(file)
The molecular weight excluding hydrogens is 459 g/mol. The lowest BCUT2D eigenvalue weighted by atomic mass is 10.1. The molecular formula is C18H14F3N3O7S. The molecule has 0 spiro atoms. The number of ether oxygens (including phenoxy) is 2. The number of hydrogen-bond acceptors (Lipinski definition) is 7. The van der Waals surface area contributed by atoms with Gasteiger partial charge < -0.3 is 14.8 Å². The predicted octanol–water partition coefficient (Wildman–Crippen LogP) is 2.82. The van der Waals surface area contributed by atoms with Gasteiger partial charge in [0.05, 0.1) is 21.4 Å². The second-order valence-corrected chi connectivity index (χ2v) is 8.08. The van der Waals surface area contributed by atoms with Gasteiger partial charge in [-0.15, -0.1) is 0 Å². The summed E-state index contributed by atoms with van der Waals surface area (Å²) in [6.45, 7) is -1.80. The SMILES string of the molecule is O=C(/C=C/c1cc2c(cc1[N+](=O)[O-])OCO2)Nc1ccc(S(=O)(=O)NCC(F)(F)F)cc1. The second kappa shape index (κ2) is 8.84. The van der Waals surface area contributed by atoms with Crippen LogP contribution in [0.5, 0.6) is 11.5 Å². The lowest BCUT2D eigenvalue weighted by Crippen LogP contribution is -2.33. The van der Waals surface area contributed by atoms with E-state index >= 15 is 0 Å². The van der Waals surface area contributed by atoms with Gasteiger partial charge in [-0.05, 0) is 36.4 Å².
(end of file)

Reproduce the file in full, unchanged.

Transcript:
The molecular weight excluding hydrogens is 459 g/mol. The lowest BCUT2D eigenvalue weighted by atomic mass is 10.1. The molecular formula is C18H14F3N3O7S. The molecule has 0 spiro atoms. The number of ether oxygens (including phenoxy) is 2. The number of hydrogen-bond acceptors (Lipinski definition) is 7. The van der Waals surface area contributed by atoms with Gasteiger partial charge < -0.3 is 14.8 Å². The predicted octanol–water partition coefficient (Wildman–Crippen LogP) is 2.82. The van der Waals surface area contributed by atoms with Gasteiger partial charge in [0.05, 0.1) is 21.4 Å². The second-order valence-corrected chi connectivity index (χ2v) is 8.08. The van der Waals surface area contributed by atoms with Gasteiger partial charge in [-0.15, -0.1) is 0 Å². The summed E-state index contributed by atoms with van der Waals surface area (Å²) in [6.45, 7) is -1.80. The SMILES string of the molecule is O=C(/C=C/c1cc2c(cc1[N+](=O)[O-])OCO2)Nc1ccc(S(=O)(=O)NCC(F)(F)F)cc1. The second kappa shape index (κ2) is 8.84. The van der Waals surface area contributed by atoms with Crippen LogP contribution in [0.5, 0.6) is 11.5 Å². The lowest BCUT2D eigenvalue weighted by Crippen LogP contribution is -2.33. The van der Waals surface area contributed by atoms with E-state index >= 15 is 0 Å². The van der Waals surface area contributed by atoms with Gasteiger partial charge in [-0.05, 0) is 36.4 Å².